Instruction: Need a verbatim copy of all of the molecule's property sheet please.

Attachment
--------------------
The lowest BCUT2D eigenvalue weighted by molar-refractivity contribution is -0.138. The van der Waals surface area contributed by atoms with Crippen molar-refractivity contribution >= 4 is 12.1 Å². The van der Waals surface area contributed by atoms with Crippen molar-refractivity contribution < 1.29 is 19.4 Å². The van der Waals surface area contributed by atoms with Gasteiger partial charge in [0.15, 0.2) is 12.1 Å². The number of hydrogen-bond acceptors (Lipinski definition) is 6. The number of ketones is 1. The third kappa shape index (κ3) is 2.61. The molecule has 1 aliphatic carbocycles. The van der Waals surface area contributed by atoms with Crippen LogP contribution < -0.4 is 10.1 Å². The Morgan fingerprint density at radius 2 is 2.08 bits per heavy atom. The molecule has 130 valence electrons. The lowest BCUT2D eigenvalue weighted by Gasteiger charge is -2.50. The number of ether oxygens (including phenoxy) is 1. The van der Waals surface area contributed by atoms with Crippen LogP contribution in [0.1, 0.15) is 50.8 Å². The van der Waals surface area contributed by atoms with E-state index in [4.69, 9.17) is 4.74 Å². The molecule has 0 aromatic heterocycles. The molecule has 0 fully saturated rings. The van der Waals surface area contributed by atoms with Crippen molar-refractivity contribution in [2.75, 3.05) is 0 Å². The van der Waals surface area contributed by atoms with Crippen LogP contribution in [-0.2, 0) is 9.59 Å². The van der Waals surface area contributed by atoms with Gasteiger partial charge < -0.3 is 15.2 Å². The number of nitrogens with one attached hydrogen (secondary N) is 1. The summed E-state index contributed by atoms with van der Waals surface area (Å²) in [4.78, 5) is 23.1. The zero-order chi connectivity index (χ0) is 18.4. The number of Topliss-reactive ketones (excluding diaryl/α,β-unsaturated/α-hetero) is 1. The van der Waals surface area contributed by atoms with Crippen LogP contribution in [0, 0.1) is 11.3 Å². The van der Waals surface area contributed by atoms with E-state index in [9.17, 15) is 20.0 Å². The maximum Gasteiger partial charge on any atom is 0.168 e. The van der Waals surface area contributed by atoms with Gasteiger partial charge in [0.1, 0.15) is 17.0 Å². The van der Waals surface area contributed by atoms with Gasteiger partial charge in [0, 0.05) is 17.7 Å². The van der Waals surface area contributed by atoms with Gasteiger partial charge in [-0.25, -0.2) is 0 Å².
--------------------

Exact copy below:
The lowest BCUT2D eigenvalue weighted by molar-refractivity contribution is -0.138. The van der Waals surface area contributed by atoms with Crippen molar-refractivity contribution >= 4 is 12.1 Å². The van der Waals surface area contributed by atoms with Crippen molar-refractivity contribution < 1.29 is 19.4 Å². The van der Waals surface area contributed by atoms with Gasteiger partial charge in [0.15, 0.2) is 12.1 Å². The number of hydrogen-bond acceptors (Lipinski definition) is 6. The number of ketones is 1. The third kappa shape index (κ3) is 2.61. The molecule has 1 aliphatic carbocycles. The van der Waals surface area contributed by atoms with Crippen LogP contribution < -0.4 is 10.1 Å². The Morgan fingerprint density at radius 2 is 2.08 bits per heavy atom. The molecule has 130 valence electrons. The lowest BCUT2D eigenvalue weighted by Gasteiger charge is -2.50. The number of ether oxygens (including phenoxy) is 1. The van der Waals surface area contributed by atoms with Crippen LogP contribution in [0.1, 0.15) is 50.8 Å². The van der Waals surface area contributed by atoms with E-state index in [4.69, 9.17) is 4.74 Å². The molecule has 0 aromatic heterocycles. The molecule has 0 fully saturated rings. The van der Waals surface area contributed by atoms with Crippen molar-refractivity contribution in [2.75, 3.05) is 0 Å². The van der Waals surface area contributed by atoms with Crippen LogP contribution in [-0.2, 0) is 9.59 Å². The van der Waals surface area contributed by atoms with Gasteiger partial charge < -0.3 is 15.2 Å². The number of nitrogens with one attached hydrogen (secondary N) is 1. The summed E-state index contributed by atoms with van der Waals surface area (Å²) in [4.78, 5) is 23.1. The zero-order chi connectivity index (χ0) is 18.4. The number of Topliss-reactive ketones (excluding diaryl/α,β-unsaturated/α-hetero) is 1. The van der Waals surface area contributed by atoms with Crippen LogP contribution in [0, 0.1) is 11.3 Å². The van der Waals surface area contributed by atoms with E-state index in [9.17, 15) is 20.0 Å². The maximum Gasteiger partial charge on any atom is 0.168 e. The van der Waals surface area contributed by atoms with Gasteiger partial charge in [0.1, 0.15) is 17.0 Å². The van der Waals surface area contributed by atoms with Gasteiger partial charge in [0, 0.05) is 17.7 Å². The van der Waals surface area contributed by atoms with Gasteiger partial charge in [-0.25, -0.2) is 0 Å².